The Black Mountain (Brecon, An Old Adversary) - Poem by Bill Mitton
I stood in tight chested forbodeing
at the hem of your heathered dress
long years on from when
you did your best to kill me.
I brought a garland of bright memories
of the years between then and now to show you
See here my son is born, there his graduation
the continuing song of the life you held to ransom
for three long cold and painful days.
In spite of your dark wrath, I am, still.
Now in sunlight once again your beauty belies
the icy wet stilettos neath your dress
the dark shroud with which in seconds
you ensnare those who you select.
Standing in tight breathlessness upon your crown
The backpack of years weighing heavy
I see the rocks where once I lay broken
from one sunrise to another dawn
for an instant again, death's icy hand upon my heart
then in rain and fading light I descend your flank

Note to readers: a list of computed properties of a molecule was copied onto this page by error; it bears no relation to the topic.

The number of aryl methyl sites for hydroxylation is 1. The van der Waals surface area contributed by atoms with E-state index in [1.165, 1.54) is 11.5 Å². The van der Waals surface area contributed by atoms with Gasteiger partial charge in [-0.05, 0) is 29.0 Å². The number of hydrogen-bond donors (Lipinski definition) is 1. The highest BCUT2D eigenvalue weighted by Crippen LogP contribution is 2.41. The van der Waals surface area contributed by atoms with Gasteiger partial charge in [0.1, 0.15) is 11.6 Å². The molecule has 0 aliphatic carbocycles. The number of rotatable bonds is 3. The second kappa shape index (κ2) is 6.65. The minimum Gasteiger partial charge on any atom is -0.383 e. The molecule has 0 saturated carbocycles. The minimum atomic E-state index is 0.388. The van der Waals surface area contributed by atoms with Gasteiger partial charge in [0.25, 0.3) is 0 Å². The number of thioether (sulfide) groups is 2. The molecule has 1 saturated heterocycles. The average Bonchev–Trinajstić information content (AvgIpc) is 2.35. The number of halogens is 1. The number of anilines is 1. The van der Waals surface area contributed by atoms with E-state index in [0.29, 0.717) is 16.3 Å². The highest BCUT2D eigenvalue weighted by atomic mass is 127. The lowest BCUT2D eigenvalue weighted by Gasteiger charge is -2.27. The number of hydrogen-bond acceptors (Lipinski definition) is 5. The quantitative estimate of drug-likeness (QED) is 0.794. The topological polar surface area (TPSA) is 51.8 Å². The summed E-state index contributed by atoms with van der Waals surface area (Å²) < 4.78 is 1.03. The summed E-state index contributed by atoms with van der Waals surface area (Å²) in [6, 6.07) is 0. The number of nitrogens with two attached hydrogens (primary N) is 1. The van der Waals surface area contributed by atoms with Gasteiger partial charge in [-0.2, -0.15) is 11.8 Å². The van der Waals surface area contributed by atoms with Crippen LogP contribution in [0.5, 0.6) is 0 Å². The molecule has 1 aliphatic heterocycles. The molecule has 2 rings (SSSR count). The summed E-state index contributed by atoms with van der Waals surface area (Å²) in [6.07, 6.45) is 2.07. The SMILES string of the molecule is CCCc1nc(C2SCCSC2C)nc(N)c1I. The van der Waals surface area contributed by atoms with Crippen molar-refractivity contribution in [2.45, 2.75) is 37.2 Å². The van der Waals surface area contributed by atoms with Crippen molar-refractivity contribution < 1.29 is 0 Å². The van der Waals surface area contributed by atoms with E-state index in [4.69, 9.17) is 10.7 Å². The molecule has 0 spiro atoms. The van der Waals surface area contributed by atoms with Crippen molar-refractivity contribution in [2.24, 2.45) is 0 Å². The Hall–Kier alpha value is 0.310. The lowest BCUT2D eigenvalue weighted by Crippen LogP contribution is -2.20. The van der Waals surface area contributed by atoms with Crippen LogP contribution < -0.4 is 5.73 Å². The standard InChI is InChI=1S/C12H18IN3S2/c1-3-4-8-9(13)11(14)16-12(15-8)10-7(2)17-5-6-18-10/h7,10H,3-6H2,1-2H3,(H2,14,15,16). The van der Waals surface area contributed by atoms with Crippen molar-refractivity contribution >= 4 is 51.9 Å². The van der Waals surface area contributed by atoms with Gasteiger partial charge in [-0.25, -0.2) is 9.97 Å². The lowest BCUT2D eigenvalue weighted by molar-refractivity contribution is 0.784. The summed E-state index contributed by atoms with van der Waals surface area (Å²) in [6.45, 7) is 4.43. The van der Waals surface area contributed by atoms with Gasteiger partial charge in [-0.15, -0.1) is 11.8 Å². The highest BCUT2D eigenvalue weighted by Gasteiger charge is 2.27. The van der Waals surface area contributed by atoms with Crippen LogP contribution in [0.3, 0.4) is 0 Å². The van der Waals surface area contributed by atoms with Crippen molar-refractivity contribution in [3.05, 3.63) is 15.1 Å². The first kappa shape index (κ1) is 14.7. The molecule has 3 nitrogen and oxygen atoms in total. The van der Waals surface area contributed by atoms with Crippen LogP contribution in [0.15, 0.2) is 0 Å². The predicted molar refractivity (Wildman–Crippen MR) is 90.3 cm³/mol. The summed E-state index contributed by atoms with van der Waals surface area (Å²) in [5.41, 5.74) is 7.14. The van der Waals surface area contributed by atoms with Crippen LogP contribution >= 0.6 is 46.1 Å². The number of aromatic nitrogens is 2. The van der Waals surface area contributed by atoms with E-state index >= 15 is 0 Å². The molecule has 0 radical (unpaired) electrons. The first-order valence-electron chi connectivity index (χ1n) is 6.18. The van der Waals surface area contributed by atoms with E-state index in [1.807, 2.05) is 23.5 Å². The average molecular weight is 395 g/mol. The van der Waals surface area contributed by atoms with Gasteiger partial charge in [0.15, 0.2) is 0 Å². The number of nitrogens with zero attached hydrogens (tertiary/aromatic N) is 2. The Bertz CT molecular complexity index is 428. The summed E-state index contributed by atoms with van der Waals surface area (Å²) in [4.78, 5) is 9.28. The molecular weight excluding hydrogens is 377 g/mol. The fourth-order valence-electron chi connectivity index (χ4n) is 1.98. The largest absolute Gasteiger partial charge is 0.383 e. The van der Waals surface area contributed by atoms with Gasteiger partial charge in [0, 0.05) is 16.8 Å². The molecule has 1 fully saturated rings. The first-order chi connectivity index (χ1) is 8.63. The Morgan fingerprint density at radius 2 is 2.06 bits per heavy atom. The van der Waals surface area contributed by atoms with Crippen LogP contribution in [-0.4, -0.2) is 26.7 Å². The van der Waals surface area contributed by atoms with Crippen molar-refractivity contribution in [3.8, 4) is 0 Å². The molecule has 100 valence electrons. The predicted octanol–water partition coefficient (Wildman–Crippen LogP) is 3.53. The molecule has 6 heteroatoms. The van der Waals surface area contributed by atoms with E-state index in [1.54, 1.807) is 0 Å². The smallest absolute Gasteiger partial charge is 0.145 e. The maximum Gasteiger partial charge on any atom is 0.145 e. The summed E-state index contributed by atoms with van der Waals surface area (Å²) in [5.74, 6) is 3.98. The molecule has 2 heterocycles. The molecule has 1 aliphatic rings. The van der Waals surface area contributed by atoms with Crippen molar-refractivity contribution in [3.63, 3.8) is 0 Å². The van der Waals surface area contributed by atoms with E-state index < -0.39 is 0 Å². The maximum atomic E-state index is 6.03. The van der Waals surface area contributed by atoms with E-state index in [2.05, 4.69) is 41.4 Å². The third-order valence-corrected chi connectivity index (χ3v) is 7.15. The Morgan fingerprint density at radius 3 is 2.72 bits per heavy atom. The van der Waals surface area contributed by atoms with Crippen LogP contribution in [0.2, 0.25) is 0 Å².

the memory of a nightly kiss upon a deep shoulder scar
given I know, in thanksgiving for my life.
I see your own brown scar, a road cut deep into your side
You are nolonger the mountains you were back then
and I am nolonger the man I was.
I suddenly feel that thought I lived inspite of you
I am who I am because of you,
perhaps we are even Now, mountain.
Comments about The Black Mountain (Brecon, An Old Adversary) by Bill Mitton
Read this poem in other languages
This poem has not been translated into any other language yet.
Still I Rise
The Road Not Taken
If You Forget Me
Edgar Allan Poe
Stopping By Woods On A Snowy Evening
Do Not Stand At My Grave And Weep
Mary Elizabeth Frye